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  14. Diana Meyers, Part 4.1: The Personal and Political Value of Autonomy.score: 60.0
    Part IV. Section 1. The Personal and the Political Value of Autonomy: Disparities in autonomy competency number among the many ways in which women and men in western societies are unequal. Meyers holds that although personal autonomy is not the sole or paramount value, medial autonomy is not only a personal good, but is also a political good.
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  15. Diana Meyers, Part 3.1 Theories of Socialization.score: 60.0
    Part III. Section 1. Theories of Socialization. Autonomy as autonomy competency acknowledges the necessity of socialization for autonomy. Preliminary to considering this claim in relation to gender, Meyers sketches three social scientific models of socialization - psychoanalysis, social learning, and cognitive development.
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  16. Diana Meyers, Part 3.2: Feminine and Masculine Socialization.score: 60.0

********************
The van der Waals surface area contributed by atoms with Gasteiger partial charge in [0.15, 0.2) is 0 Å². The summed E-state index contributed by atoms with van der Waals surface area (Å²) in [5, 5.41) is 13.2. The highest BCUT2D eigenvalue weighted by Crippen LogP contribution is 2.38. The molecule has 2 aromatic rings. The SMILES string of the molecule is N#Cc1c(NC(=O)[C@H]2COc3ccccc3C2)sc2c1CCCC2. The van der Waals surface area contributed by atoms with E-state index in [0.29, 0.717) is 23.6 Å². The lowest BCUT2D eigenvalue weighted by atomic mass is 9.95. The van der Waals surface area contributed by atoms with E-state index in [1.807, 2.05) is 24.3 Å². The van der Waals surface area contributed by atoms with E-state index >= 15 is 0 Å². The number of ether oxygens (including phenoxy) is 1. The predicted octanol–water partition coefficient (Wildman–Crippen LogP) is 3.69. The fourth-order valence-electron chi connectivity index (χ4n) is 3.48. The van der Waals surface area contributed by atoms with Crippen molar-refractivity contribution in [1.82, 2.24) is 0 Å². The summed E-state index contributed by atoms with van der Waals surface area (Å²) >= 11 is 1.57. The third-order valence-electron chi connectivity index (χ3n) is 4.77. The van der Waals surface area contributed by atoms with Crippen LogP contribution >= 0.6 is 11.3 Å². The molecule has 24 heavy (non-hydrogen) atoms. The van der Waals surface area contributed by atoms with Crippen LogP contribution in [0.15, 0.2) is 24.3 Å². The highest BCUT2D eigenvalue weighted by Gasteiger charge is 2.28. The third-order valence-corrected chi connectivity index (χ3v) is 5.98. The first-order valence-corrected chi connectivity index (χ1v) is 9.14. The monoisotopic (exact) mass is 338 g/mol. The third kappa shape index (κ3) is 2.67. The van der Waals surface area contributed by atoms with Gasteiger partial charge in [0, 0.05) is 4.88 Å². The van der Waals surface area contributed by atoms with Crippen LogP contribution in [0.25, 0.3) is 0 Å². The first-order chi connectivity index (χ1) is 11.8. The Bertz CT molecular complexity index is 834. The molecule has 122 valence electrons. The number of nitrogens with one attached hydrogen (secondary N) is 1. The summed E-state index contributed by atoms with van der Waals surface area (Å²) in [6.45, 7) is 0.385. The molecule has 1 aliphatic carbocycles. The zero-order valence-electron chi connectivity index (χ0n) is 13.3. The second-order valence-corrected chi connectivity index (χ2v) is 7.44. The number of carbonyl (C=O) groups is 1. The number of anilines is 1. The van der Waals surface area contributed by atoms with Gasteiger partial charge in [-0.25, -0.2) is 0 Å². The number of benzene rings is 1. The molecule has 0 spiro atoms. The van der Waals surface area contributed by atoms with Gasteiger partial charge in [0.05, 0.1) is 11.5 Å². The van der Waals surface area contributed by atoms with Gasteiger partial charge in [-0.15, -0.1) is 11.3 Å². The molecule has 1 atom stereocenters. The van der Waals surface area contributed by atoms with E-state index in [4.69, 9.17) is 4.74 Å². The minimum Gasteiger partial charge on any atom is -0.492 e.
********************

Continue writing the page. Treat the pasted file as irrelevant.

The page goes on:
Part III. Section 2. Feminine and Masculine Socialization: Two main problems are explored: 1) How are girls and boys socialized in contemporary western societies? and 2) What are adult women and men like? Meyers appropriates the main outlines of Simone de Beauvoir's account of feminine socialization in The Second Sex, but she also discusses more recent research.
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  17. Diana Meyers, Part 2.5: Interests, Self-Interest and Autonomy.score: 60.0
    Part II. Section 5. Interests, Self-Interest and Autonomy: Two questions drive this chapter: 1) What kinds of things can be objects of autonomous choices? and 2) How are these related to an individual's authentic self? If self-interest is construed as securing a set of basic goods for oneself, personal autonomy and self-interest can collide. Still, Meyers holds that autonomy based on exercising autonomy competency is compatible with the dominance principle, which counsels opting for a course of action that satisfies (...)
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  18. Jean-Luc Nancy (2000). Being Singular Plural. Stanford University Press.score: 60.0